When broken down, Fuerteventura can be broken into two Spanish words – ‘Fuerte’ and ‘Ventura’ – which translates to “strong winds”. That is exactly what the majority of visitors to the island come to appreciate, with surrounding waters and plenty of beaches that provide ideal conditions for surfing and other water sports. The year-round warm temperatures and abundance of sunshine make the island an ideal place to relax and unwind, away from the hustle and bustle of the cities. But, as the second largest of the Canary Islands, there is much more to see if you are willing to explore.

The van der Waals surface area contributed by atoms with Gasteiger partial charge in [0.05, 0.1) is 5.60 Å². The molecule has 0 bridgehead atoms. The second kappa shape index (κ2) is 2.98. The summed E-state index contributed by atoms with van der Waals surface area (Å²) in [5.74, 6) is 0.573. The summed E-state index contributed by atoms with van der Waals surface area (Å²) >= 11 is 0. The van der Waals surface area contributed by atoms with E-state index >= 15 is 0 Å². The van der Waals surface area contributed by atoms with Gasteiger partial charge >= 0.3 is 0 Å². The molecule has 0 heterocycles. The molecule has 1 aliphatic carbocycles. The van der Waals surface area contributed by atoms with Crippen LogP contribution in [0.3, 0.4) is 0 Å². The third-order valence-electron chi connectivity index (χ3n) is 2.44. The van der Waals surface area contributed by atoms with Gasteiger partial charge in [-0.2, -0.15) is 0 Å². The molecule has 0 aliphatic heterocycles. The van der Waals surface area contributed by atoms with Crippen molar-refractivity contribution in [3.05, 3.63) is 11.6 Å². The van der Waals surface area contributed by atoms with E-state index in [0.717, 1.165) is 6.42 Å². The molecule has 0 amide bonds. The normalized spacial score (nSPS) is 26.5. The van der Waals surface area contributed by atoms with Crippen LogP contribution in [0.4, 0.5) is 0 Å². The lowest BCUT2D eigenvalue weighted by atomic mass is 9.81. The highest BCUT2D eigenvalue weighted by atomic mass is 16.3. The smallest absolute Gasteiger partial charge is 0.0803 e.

Despite its size, Fuerteventura is also one of the least developed of the Canary Islands and this is apparent in the beautiful natural landscapes. A volcanic setting that resembles piles of exotic spices is certainly abstract and has recently been recognised as a World Biosphere Reserve by UNESCO. There is, however, one historic city that dates back to the 15th century. Bentacuria, which was also previously the island’s capital, is today home to an archaeological museum that offers an insight into a bygone way of life on the island.
Being a small island located 100km from the western coast of Africa, Fuerteventura also offers an abundance of succulent seafood to enjoy. You can also enjoy a delicious range of locally-produced cheeses from one of the many cheeseries on the island, with particular reference to Majorero.